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Top Dangers of the Digital Age (Infographic)

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Quick Reads: "Big, Hot, Cheap and Right" by Erica Grieder

Mother Jones

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Big, Hot, Cheap and Right: What America Can Learn From the Strange Genius of Texas

By Erica Grieder


You know that college friend, the big, boisterous, obstinate one who was always up to party, quick to fight, said the most regrettable things, and embarrassed you—but for some reason you just couldn’t drop? Well, if Texas were a person, it would be that guy. In this folksy read, Texas Monthly senior editor Erica Grieder explores her home state and its idiosyncrasies, from its fiercely independent streak to its zany characters to its deep distrust of government. While the “Texas Model”—low taxes, low services—isn’t perfect, Grieder argues that the state remains an economic powerhouse with low unemployment. And if the rest of the country would quit rolling its eyes, it might just learn a thing or two.

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Quick Reads: "Big, Hot, Cheap and Right" by Erica Grieder

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Sorry, Lindsey Graham, Dzhokhar Tsarnaev Is No "Enemy Combatant"

Mother Jones

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Update: White House press secretary Jay Carney said Monday afternoon that Dzhokhar Tsarnaev would not be held as an “enemy combatant.” President Barack Obama has previously stated that he “will not authorize the indefinite military detention without trial of American citizens.” The US Attorney’s Office-District of Massachusetts confirms that “Dzhokar Tsarnaev is charged with conspiring to use weapon of mass destruction against persons and property in the U.S. resulting in death.”

Before Dzhokhar Tsarnaev, the surviving suspect in the attack on the Boston Marathon, was even captured, Sen. Lindsey Graham (R-S.C.) wanted the the 19-year-old be held in indefinite military detention as an “enemy combatant.”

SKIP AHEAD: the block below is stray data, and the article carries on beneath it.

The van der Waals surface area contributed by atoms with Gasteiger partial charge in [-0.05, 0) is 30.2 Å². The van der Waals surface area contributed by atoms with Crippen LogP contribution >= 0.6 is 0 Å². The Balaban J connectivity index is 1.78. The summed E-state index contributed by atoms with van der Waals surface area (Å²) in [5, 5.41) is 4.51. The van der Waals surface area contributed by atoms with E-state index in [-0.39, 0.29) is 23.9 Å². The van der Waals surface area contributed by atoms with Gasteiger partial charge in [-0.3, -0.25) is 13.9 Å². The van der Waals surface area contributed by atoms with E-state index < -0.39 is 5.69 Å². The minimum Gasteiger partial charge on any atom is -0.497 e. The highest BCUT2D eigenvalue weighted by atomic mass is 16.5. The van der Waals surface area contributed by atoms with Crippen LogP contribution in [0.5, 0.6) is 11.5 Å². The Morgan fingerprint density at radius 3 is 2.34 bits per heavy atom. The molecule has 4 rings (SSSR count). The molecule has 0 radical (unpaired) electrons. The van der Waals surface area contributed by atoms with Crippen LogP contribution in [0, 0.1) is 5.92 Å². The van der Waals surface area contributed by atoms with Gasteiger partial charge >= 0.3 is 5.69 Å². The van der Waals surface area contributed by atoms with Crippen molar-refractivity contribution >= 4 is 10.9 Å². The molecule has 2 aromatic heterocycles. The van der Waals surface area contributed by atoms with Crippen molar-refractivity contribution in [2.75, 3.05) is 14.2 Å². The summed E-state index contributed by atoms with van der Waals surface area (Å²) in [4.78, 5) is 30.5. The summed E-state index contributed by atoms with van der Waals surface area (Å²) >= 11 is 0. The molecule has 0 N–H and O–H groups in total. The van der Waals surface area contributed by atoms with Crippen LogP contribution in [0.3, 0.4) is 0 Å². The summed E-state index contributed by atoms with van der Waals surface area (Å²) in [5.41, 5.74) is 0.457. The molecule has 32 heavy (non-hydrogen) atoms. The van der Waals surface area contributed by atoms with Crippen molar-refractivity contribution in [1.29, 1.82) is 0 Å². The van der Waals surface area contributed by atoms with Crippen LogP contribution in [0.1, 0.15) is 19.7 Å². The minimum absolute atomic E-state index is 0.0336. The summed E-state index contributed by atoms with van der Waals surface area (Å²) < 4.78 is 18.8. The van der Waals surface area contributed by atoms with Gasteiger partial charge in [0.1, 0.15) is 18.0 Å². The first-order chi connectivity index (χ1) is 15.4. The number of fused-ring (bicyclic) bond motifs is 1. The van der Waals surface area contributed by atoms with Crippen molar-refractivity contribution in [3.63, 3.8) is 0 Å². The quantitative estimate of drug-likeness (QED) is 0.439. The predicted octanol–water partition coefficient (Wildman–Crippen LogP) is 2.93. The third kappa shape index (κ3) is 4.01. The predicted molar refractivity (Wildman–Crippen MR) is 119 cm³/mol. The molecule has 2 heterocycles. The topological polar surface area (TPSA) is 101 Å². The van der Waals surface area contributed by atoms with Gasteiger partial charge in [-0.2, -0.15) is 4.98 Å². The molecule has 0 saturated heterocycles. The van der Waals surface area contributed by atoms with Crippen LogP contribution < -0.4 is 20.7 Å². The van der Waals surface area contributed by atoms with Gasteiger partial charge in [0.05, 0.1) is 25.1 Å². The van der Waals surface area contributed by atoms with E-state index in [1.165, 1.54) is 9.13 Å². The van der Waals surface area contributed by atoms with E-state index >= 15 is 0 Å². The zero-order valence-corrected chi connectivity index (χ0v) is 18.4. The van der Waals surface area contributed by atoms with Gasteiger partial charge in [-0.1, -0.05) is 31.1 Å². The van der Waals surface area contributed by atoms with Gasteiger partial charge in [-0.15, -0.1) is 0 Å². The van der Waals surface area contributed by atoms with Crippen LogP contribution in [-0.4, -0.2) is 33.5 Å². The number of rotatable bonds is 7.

“If captured, I hope the Obama Administration will at least consider holding the Boston suspect as enemy combatant for intelligence gathering purposes,” Graham tweeted last Friday. In an interview with the New York Times‘ Charlie Savage over the weekend, Graham, who is up for reelection in 2014, elaborated on his reasoning:

You can’t hold every person who commits a terrorist attack as an enemy combatant, I agree with that. But you have a right, with his radical Islamist ties and the fact that Chechens are all over the world fighting with Al Qaeda—I think you have a reasonable belief to go down that road, and it would be a big mistake not to go down that road. If we didn’t hold him for intelligence-gathering purposes, that would be unconscionable.”

Graham is wrong. The government cannot hold Dzhokhar Tsarnaev as an enemy combatant. Under current law, the fact that Tsarnaev shares an ethnicity and religion with other extremists is insufficient grounds to detain him militarily. The 2012 National Defense Authorization Act, which Graham vocally supported, defines as eligible for military detention “a person who was a part of or substantially supported Al-Qaeda, the Taliban, or associated forces that are engaged in hostilities against the United States or its coalition partners.” There’s no evidence yet that the suspects in the Boston bombing acted with the support of or at the behest of Al Qaeda, the Taliban, or associated forces. Unless that evidence emerges, it wouldn’t be legal to hold Tsarnaev as an enemy combatant, even if he and his brother were motivated by extremist religious beliefs.

“It’s actually not a close question,” says Ben Wittes, a scholar with the Brookings Institution and writer at the national security blog Lawfare who supports military detention under some circumstances. “‘Substantially support’ is a reference to providing some material aid to the forces of the enemy…It means giving active aid to the enemy forces, it doesn’t mean taking independent action that happens to be congenial for them.”

Even if evidence emerges that the suspects in the Boston bombing acted with the support of or at the behest of a foreign group, the Supreme Court has not settled whether the military can detain people who are apprehended in the United States. Both the Bush and Obama administrations dodged potential Supreme Court cases that would have decided that question, precisely because the odds are good that holding someone suspect of a crime who is arrested on American soil in military detention is unconstitutional. Having the military detain someone captured on US soil could also jeopardize prosecution: In the three cases where Americans or legal residents have been held in military detention, those suspects got lighter sentences than they probably would have otherwise, Wittes says.